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    efficiencies in the range 10 - 20% depending on the system. In addition, in the same class of cells fall dye-sensitized solar cells (DSSC) and organic photovoltaic cells (OPV) based on conducting polymers and fullerenes. DSSCs introduced by M. Grätzel and co-workers in 1991 (O'Regan, & Grätzel, 1991), are based on a concept of light harvesting and charge separation similar to the one known from nature in photosynthesis. Best DSSCs have an efficiency of ~10-12% (Green et al., 2010). Current most efficient dye-sensitized cells make use of ruthenium organic complexes and liquid electrolytes. The use of ruthenium-organic complexes is critical for large scale production due to the high cost and low abundance of ruthenium, while the use of liquid-electrolytes for carrier transport reduces lifetime of the modules because of corrosion and evaporation of electrolyte. Therefore, intense research is performed on the use of alternative dyes and solid-state electrolytes (Wei et al., 2010). OPV cells consist of a mixture of small organic molecules and polymers structured on the nanometer scale. Light absorption results in the formation of excitons, which are subsequently separated at the interfaces of the distinct organic materials working as electron acceptors or donors, respectively. The created charges diffuse then eventually to the electrodes and are collected in the external circuit. The organic molecules and polymers used are inherently inexpensive and cells are rapidly increasing in efficiency. OPV cells can be produced on flexible substrates with large throughput by low-cost roll to roll processing (Brabec et al., 2008). Efficiencies of OPV cells rapidly increased and highest reported efficiencies are ~8% (Solamer Inc., Konarka Technologies). One key issue for the success of OPV is device degradation caused by oxygen or water. Development of encapsulations that are stable for 10-25 years will be a significant challenge.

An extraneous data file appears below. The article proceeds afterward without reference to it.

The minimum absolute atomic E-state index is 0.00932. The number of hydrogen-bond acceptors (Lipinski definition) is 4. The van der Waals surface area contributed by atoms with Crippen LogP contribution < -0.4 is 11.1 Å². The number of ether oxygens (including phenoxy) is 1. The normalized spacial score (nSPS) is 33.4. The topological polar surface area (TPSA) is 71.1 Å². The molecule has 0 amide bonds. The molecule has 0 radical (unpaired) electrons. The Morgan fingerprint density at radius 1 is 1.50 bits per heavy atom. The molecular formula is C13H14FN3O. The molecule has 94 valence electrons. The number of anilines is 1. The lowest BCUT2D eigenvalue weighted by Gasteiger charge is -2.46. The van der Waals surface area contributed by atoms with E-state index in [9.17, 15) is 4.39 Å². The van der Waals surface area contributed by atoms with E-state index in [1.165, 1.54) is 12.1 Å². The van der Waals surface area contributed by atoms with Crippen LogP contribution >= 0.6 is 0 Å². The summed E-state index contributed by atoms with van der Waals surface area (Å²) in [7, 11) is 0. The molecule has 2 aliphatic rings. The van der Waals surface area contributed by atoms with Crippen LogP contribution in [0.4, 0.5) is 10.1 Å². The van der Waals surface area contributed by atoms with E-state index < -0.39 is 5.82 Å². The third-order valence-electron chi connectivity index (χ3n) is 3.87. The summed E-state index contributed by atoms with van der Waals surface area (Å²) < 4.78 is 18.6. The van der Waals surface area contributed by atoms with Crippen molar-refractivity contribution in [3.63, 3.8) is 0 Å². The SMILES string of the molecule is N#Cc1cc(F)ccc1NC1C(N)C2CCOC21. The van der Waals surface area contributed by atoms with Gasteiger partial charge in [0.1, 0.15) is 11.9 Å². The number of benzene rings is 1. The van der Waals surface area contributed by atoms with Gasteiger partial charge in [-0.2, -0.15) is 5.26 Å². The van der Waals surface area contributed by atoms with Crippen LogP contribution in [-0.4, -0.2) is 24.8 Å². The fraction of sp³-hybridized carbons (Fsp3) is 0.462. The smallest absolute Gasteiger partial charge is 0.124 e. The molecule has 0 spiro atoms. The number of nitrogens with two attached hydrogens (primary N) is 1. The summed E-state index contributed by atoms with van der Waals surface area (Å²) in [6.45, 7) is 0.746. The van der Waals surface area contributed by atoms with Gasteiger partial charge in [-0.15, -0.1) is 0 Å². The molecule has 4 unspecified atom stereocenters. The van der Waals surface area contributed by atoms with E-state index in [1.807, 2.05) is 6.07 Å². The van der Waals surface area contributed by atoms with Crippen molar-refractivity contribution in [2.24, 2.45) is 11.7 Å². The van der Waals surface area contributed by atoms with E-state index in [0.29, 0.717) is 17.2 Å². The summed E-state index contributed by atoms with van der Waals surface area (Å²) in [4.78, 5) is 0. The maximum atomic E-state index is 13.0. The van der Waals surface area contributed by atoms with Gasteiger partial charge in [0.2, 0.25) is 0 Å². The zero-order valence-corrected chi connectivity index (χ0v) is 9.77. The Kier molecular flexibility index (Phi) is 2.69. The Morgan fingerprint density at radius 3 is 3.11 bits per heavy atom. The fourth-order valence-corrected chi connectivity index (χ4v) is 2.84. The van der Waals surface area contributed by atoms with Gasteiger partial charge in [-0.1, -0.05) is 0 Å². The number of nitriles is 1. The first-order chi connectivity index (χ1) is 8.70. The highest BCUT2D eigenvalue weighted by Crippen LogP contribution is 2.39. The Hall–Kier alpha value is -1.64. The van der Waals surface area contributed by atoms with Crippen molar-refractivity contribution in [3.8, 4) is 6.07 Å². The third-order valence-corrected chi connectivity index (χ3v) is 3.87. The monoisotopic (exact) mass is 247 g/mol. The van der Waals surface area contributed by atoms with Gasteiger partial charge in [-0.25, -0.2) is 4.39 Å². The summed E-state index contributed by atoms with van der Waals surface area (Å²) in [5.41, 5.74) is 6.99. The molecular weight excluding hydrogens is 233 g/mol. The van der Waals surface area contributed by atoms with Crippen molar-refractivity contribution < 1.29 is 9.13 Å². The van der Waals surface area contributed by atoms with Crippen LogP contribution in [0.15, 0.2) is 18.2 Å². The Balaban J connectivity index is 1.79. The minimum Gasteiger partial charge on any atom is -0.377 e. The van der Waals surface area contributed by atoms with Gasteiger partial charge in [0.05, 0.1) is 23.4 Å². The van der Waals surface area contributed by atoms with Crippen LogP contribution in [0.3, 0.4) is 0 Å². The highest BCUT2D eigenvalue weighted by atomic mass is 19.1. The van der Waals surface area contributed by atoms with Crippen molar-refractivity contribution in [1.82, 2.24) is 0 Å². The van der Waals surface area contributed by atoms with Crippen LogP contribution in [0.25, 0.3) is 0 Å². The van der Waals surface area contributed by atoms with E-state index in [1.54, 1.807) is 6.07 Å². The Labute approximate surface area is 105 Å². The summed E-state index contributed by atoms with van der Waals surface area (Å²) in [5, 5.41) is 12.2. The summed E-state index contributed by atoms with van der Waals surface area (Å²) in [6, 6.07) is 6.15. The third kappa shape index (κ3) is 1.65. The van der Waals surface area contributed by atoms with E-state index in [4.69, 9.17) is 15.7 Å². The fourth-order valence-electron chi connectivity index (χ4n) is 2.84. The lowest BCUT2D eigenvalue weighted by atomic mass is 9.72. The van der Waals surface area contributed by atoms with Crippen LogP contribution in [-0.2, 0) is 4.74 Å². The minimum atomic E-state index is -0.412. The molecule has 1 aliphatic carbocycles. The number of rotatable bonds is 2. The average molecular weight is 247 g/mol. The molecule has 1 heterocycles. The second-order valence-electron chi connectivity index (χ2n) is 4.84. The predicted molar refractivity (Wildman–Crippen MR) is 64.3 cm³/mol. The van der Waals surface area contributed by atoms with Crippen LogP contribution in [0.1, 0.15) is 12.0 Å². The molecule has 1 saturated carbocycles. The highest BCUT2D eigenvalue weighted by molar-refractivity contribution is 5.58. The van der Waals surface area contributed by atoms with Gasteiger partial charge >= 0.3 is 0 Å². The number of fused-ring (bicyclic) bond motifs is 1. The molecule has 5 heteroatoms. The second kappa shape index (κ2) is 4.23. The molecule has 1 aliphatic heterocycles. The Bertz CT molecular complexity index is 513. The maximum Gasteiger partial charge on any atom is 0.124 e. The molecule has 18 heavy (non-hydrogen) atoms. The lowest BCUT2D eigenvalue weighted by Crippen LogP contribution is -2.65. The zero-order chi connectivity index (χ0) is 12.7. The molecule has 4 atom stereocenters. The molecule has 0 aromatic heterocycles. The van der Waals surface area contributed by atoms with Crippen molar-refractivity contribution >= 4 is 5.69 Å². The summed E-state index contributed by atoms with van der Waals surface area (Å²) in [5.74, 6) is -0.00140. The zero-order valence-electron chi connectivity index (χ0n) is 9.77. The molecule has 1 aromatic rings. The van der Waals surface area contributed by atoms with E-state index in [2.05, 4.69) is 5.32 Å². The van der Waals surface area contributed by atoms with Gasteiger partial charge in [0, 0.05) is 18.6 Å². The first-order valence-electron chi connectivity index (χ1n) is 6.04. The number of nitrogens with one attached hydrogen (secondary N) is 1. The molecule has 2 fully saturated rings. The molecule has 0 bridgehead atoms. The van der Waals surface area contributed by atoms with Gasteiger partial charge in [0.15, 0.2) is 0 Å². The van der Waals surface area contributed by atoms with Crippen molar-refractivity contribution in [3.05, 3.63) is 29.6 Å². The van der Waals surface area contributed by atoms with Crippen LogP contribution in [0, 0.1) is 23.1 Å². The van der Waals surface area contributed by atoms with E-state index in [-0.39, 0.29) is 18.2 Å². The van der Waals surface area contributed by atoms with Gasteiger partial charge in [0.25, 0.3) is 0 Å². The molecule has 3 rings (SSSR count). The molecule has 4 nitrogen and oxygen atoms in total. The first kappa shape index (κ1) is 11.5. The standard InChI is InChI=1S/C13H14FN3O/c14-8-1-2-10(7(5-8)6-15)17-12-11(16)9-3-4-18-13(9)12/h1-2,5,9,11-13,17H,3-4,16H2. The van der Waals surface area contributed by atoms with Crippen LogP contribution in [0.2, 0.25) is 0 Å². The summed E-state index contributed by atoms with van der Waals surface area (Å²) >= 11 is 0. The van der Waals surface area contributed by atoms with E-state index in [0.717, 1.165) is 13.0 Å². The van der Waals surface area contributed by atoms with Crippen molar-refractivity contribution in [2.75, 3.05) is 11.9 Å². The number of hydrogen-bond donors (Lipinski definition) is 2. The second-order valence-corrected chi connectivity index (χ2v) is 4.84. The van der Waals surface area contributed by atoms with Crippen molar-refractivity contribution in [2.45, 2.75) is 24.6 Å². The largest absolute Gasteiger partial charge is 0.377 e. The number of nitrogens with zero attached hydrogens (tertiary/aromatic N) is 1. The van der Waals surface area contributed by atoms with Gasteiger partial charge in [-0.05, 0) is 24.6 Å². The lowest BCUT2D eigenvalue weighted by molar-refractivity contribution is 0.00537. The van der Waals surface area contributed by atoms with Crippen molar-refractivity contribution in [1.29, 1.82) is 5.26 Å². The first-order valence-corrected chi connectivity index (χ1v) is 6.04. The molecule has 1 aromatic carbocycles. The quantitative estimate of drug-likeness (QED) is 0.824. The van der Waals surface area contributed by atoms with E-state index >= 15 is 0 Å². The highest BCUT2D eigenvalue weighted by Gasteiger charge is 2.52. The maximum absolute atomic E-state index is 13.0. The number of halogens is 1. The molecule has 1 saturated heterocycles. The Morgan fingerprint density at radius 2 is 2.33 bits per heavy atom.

1.2 Scenario of future photovoltaics

    The market for photovoltaic technology – mainly based on silicon - showed exponential growth rates in the last twenty years, and manufacturing costs of silicon based solar models in the range of ~1$/Wp should be achieved in the near future (Del Cañizo et al., 2009). With an estimate of about ~40 GW of electricity produced by solar photovoltaic power for the year 2010 the contribution to worldwide electricity generation is still negligible, if compared with the average total worldwide power consumption of 15 Terawatts (TW). Capturing and transforming in electrical power even a small fraction of the 122,000 TW of energy from the sun could give a significant contribution to present and future power generation. According to (Feltrin, & Freundlich, 2008) it is expected that between 2050 and 2070 fossil fuels (gas, oil and coal) will play a minor role for energy production and, even projecting a robust growth of nuclear and wind energy, solar power generation should play an important role. Scaling current photovoltaic technologies from present gigawatt energy production up to the terawatt range, which means that the energy production by photovoltaics has to increase by nearly 3 orders of magnitude. For this reason abundancy of materials and materials shortage will play a more important role than in current photovoltaics. Nearly all of the current photovoltaic technologies are based on materials, which will be severely affected by material shortage. In the following we give some examples: Indium, which is currently widely used in touch screens and in photovoltaics i.e. in a-Si, DSSC, and organic solar cells as electrode material and in multi-junction cells as active material; silver and gold are used as electrode materials, germanium and gallium find application in multi-junction cells, and tellurium is used as cell material in CdTe solar cells. Interestingly, in another study, which considered the materials availability their material extraction costs, and the annual electricity potential,

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    only a limited number of poorly investigated materials like FeS2, CuO2, and Zn2P3 were considered favorable with respect to a-Si solar technology for TW photovoltaics (Wadia et al., 2009). The problem of materials availability together with the still too large costs of power generation of most photovoltaics technologies has led to search for a new generation of cells (3rd generation photovoltaics), aiming at the same time to keep the costs/Watts as low as possible and to push the cell efficiency significantly over the Shockley-Queisser limit of 30% for single junction solar cells. A series of different concepts and physical phenomena are currently investigated for this purpose: tandem and multi-junction cells, hot-carrier cells, up-and down conversion processes, etc.

    1.3 Why silicon quantum dots for solar cells?

    Si-QDs differ in a series of properties considerably from bulk silicon: i) Si-QDs show an increase in the energy gap with shrinking dimensions of the dot. Therefore by controlling the size it is in principle possible to shift the energy bandgap of the material to the optimum energy gap (i.e. 1.6 eV) for maximum efficiency of